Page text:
I've long said that U.S. Bancorp (NYSE:USB) is one of the (if not the) best banks in the United States, and so far nothing in 2012 has led me to rethink that view. Not only has management served investors well with a balanced approach to lending and fee income generation, but the company's capital and credit positions are in excellent shape. At this point, the only real problem with U.S. Bancorp is that other investors are well aware of the bank's quality and the shares don't seem to offer much capital undervaluation at present.

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Another On-Target Quarter
U.S. Bancorp delivered another solid quarter, though not one that was all that much stronger than expected. When coupled with a tougher outlook for lending, the bank may be at some risk of seeing its momentum stall a bit in the next quarter.

Operating revenue rose 9% from last year and 3% from the second quarter, with pre-provision net revenue (PPNR) up about 3%. Growth was fueled by net interest income, which rose 3% on a combination of higher earnings assets (up 2%), lower interest expense (down 12% sequentially) and flat net interest margin. While flat net interest margin may not be exciting, it was nevertheless better than what other super-regional banks like Wells Fargo (NYSE:WFC), PNC (NYSE:PNC) and Comerica (NYSE:CMA) produced.

Not surprisingly for U.S. Bancorp, credit quality and expenses are well in hand. The bank's efficiency ratio improved again (to 50.4%), while non-performing assets dropped 3% net of new reporting regulations (and 8% by the old method).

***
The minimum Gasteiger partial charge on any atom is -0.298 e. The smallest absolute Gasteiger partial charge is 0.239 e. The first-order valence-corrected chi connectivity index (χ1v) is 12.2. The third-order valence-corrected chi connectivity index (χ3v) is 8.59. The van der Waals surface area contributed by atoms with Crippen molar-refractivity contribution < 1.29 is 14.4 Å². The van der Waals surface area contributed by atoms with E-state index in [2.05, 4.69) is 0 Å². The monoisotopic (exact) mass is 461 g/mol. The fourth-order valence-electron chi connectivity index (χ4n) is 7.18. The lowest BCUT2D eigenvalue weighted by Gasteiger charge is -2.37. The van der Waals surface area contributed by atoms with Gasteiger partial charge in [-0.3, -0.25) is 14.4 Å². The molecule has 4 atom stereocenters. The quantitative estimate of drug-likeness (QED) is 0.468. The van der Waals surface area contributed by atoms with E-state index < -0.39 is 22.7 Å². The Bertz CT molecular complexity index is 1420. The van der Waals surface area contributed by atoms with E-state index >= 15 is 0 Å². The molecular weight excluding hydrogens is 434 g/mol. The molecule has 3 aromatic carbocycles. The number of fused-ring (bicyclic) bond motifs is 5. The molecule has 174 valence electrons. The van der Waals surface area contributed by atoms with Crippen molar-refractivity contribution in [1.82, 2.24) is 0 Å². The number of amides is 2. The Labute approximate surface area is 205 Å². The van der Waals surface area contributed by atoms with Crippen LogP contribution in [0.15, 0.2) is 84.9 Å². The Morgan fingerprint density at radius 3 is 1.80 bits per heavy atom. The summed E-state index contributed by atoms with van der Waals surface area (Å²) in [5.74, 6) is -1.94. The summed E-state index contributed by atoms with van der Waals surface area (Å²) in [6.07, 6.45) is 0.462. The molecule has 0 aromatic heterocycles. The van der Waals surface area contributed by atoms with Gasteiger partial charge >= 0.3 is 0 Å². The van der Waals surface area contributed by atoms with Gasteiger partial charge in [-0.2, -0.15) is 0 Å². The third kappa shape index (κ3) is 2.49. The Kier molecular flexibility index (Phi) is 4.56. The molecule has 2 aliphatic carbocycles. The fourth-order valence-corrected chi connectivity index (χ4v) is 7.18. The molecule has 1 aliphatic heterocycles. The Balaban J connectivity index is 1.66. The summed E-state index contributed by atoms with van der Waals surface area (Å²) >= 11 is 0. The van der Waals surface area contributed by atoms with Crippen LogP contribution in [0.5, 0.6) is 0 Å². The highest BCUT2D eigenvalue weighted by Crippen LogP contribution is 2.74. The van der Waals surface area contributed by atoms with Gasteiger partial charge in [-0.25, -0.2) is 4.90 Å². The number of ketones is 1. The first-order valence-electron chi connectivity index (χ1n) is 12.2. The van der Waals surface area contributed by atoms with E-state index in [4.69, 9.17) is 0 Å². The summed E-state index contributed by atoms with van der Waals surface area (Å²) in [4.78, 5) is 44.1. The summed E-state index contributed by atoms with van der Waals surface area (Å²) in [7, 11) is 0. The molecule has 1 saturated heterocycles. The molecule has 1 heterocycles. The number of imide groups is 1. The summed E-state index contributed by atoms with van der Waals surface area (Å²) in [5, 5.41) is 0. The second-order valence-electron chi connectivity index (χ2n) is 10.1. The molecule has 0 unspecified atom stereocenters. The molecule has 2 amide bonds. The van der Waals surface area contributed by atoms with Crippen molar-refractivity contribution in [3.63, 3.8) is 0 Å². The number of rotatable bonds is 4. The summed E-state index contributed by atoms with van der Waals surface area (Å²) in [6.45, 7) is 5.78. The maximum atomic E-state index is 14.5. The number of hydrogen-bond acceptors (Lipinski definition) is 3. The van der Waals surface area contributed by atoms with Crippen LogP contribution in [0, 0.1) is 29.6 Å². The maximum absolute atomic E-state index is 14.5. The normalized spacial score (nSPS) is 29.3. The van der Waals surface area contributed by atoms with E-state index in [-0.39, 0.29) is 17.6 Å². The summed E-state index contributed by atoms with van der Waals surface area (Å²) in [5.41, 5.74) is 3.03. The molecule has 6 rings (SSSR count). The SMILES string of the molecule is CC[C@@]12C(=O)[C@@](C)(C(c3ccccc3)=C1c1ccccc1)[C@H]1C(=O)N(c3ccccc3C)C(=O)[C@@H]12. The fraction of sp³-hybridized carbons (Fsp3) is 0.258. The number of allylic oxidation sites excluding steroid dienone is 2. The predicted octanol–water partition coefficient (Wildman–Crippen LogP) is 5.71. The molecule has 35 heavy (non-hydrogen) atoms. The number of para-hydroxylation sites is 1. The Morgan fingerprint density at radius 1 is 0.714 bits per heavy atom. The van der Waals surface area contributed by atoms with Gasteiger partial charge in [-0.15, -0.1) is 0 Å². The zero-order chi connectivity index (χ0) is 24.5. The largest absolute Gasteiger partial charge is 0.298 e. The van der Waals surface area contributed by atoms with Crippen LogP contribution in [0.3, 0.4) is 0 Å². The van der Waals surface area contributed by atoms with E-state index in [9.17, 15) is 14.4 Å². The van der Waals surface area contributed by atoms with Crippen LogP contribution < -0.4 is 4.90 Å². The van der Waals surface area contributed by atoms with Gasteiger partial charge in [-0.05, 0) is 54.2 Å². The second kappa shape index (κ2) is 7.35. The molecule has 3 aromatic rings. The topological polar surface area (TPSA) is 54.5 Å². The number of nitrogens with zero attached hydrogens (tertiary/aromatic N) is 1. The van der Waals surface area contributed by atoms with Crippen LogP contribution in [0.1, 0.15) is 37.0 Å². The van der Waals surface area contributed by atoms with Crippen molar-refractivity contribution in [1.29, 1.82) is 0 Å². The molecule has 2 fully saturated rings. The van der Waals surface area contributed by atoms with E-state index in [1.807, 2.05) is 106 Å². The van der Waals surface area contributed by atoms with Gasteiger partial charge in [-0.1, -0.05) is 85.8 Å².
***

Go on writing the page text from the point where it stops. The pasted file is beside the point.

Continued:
SEE: How To Decode A Company's Earnings Reports

Fees a Little Sluggish, and Lending May Slow
If there's a blemish on U.S. Bancorp's report, it would be in the fee income numbers. While reported income rose 3%, operating/adjusted growth was more on the order of 1%. That's hardly a disaster, and maybe that's a good testament to U.S. Bancorp's quality when that passes for the bad news.

That said, declining loan growth in the next quarter could sap momentum. Management suggested that uncertainties regarding the fiscal cliff and national election could take a couple of percentage points out of annualized loan volume growth. I expect management to offset some of that pressure with ongoing reductions in funding costs, but it will likely still weigh on net interest margins and maybe on sentiment as well.

I would also suggest that investors get ready to see lower credit card balances and maybe lower transaction/processing revenue. Major credit card players such as Citigroup (NYSE:C) are seeing lower balances as consumers continue to delever, so I expect U.S. Bancorp will see some of that as well.

SEE: Understanding The Income Statement

The Bottom Line
U.S. Bancorp has done a good job of managing the housing crunch and the evolutions in the regulatory environment. Moreover, with better than 4% growth in mortgage and commercial lending, the bank seems to be in no danger of losing share. It's not really surprising, then, that this has been a pretty strong stock over the past year.

Unfortunately, there's not as much capital undervaluation apparent in the shares today. Using a 17% long-term return on equity estimate, fair value looks to be in the high $30s - that's down a little bit from my last write-up on U.S. Bancorp, as I've increased my assumptions regarding share buybacks and capital returns to shareholders. If investors believe U.S. Bancorp can get back to the old ROE level of 19% or so, the fair value increases about 10%.

Either way, while U.S. Bancorp looks like a solid long-term hold in the bank sector, investors wanting more capital appreciation potential should probably shop around with an eye toward undervalued money center banks or smaller regional players.

At the time of writing, Stephen D. Simpson did not own any shares in any company mentioned in this article.

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